Love and devotion to your craft
can be the most fulfilling pastime.
It’s shoujo week on Otaku Haiku! Well, truth be told, it’s always shoujo week, because I love the genre dearly. But I’m pleased as punch that I finally got the chance to finish a series that I began back in May of last year, and it turned out to be an excellent anime at that.
La Corda d’Oro: Primo Passo begins with a brief backstory about a musical fairy and a man who was inspired by it to open a school that honors music. Flash forward to modern times and Seiso Academy, which has a general studies course for regular students, but its pride and joy is the music department. Music students study, well, music, and wear special uniforms, and are considered the elite at Seiso Academy. One day a general studies student named Kahoko Hino is running late, and on her way to class she sees a living, breathing fairy, in fact the very same musical fairy who is immortalized as a statue in front of the school. The fairy, whose name is Lili, is delighted that a human can see it, and as a result the school bells ring, signaling that a new musical competition will soon begin.
A handful of very skilled students from the music department are chosen to participate, as well as Kahoko. Kahoko is understandably puzzled because she’s never played a musical instrument in her life. However, Lili gives her a magical violin that only she can play. Her hands will move as if by magic whenever she decides to perform; however, she has to have heard the song first so that the violin can play the melody that’s in her heart. Through the magical violin Kahoko is introduced to the world of classical music, and she discovers more about herself as she goes from reluctant participant to earnest music lover.
I loved watching this series. Since all but two of the competition participants are male and each forms a special bond with Kahoko, this anime is definitely classified as a reverse harem. Yet even though I find reverse harems completely delicious, what I really enjoyed was Kahoko’s growing love for music. Indeed, this series is, more than anything, a love story between a girl and her violin. All of the main drama revolves around her feelings of guilt at not being able to actually play the violin, and the guys are just eye candy in the background. That’s not to say that each of them isn’t a fully developed character. On the contrary, we see portraits of each participant’s life and how both music and Kahoko affect them. However, if you’re looking for romance, this shoujo is light on reverse harem love. Music is really what ties this entire series together, and as a music lover, I was utterly enchanted by that aspect.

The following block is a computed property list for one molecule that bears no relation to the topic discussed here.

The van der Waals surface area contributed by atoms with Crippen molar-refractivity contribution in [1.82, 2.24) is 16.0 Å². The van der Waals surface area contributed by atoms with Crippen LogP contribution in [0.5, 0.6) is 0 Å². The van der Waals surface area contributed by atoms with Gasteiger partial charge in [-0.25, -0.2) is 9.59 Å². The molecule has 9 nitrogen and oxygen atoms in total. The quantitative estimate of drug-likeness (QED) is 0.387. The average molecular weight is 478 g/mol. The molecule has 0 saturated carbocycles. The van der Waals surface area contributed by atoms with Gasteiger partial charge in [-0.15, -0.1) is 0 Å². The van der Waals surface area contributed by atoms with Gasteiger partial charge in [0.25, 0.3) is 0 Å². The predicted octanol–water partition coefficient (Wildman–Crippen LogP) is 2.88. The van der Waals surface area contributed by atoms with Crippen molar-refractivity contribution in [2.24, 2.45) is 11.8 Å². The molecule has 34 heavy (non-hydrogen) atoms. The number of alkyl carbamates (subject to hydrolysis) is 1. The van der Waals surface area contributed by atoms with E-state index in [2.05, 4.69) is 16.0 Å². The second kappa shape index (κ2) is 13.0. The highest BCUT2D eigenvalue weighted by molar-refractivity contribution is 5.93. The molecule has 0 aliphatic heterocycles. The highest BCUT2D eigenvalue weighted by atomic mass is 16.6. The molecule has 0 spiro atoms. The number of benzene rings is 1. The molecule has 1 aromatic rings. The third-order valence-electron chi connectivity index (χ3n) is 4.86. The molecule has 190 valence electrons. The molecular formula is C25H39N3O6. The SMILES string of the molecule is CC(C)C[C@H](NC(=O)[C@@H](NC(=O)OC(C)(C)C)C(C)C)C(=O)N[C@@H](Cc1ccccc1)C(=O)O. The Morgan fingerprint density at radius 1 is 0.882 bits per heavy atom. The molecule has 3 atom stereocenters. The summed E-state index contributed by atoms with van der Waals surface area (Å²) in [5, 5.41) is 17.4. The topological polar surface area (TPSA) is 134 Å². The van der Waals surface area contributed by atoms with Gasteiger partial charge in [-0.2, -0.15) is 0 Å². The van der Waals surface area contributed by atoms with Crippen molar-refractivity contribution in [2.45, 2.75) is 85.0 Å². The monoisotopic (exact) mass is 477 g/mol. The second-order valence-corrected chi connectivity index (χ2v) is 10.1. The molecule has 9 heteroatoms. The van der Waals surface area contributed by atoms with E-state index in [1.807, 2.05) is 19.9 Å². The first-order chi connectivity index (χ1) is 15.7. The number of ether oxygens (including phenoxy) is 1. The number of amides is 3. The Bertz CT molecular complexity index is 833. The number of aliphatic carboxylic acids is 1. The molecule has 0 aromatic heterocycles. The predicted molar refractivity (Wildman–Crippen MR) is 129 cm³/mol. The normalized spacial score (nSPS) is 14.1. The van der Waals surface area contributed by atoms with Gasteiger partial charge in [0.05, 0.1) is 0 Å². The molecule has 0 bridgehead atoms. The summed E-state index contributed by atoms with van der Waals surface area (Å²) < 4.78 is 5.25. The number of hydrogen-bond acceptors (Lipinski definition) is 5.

The art isn’t vastly different from any other anime (though all of the main characters have interesting shades of hair colour) but the music, both in the storyline and what is actually heard in each episode, is what makes this series special. As soon as I read that this was a show about a girl who receives a magical violin from a fairy, I knew that I had to see this anime. I wasn’t surprised to discover that both it and the manga originated from a role-playing game. There’s not a lot to Kahoko other than her growing love of music, hence it’s easy to see how she would make an ideal video game protagonist. However, that combined with the typical (but still highly enjoyable) reverse harem cast of guys made it work as an anime.
Overall, I think that this would be an excellent series for anyone who loves classical music, especially for younger anime fans (there’s zero fan service, which is a bonus). There is romance, but as I stated before, the real story is a deepening love of music and learning to dedicate yourself to something that you’re passionate about. Though Kahoko seems a bit musically regressed to anyone who has ever listened to any classical music, she makes a good character to follow on her journey. This would especially be a wonderful show for anyone who has ever thought about taking up a musical instrument. There are two episodes that comprise a sequel series called La Corda d’Oro: Secondo Passo, which I have yet to see, but apparently it ends on a cliffhanger, as it was produced to drive up interest in the video game. While I can see it working on that level, and I do enjoy video games, I’m even more tempted to try my own hand at playing my favourite instrument, the violin. Watching these characters perform and deriving such joy from it makes me think that perhaps I’m not too old to give it a go for myself, and that’s the real magic of La Corda d’Oro.